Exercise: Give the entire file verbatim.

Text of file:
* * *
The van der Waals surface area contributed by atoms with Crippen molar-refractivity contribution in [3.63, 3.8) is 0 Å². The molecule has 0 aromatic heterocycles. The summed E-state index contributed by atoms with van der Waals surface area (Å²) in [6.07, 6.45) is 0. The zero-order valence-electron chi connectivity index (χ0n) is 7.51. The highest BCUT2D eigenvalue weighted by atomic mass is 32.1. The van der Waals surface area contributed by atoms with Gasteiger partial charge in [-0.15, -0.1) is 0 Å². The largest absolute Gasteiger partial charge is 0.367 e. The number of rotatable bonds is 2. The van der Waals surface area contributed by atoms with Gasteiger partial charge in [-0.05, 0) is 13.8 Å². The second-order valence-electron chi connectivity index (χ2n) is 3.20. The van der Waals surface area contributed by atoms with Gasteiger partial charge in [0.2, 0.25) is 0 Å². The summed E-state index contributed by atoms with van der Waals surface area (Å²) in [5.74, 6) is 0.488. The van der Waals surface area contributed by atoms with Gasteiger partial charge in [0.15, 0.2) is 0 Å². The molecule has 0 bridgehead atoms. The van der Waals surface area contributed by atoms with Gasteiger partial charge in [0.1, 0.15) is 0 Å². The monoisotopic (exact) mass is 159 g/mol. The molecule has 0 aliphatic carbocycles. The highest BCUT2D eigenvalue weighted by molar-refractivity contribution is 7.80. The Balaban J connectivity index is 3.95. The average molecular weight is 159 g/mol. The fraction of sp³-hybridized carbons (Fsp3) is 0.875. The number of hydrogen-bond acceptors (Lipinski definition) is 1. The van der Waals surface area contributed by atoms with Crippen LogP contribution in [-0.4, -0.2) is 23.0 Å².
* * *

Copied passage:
The van der Waals surface area contributed by atoms with Crippen molar-refractivity contribution in [3.63, 3.8) is 0 Å². The molecule has 0 aromatic heterocycles. The summed E-state index contributed by atoms with van der Waals surface area (Å²) in [6.07, 6.45) is 0. The zero-order valence-electron chi connectivity index (χ0n) is 7.51. The highest BCUT2D eigenvalue weighted by atomic mass is 32.1. The van der Waals surface area contributed by atoms with Gasteiger partial charge in [-0.15, -0.1) is 0 Å². The largest absolute Gasteiger partial charge is 0.367 e. The number of rotatable bonds is 2. The van der Waals surface area contributed by atoms with Gasteiger partial charge in [-0.05, 0) is 13.8 Å². The second-order valence-electron chi connectivity index (χ2n) is 3.20. The van der Waals surface area contributed by atoms with Gasteiger partial charge in [0.2, 0.25) is 0 Å². The summed E-state index contributed by atoms with van der Waals surface area (Å²) in [5.74, 6) is 0.488. The van der Waals surface area contributed by atoms with Gasteiger partial charge in [0.15, 0.2) is 0 Å². The molecule has 0 bridgehead atoms. The van der Waals surface area contributed by atoms with Gasteiger partial charge in [0.1, 0.15) is 0 Å². The monoisotopic (exact) mass is 159 g/mol. The molecule has 0 aliphatic carbocycles. The highest BCUT2D eigenvalue weighted by molar-refractivity contribution is 7.80. The Balaban J connectivity index is 3.95. The average molecular weight is 159 g/mol. The fraction of sp³-hybridized carbons (Fsp3) is 0.875. The number of hydrogen-bond acceptors (Lipinski definition) is 1. The van der Waals surface area contributed by atoms with Crippen LogP contribution in [-0.4, -0.2) is 23.0 Å².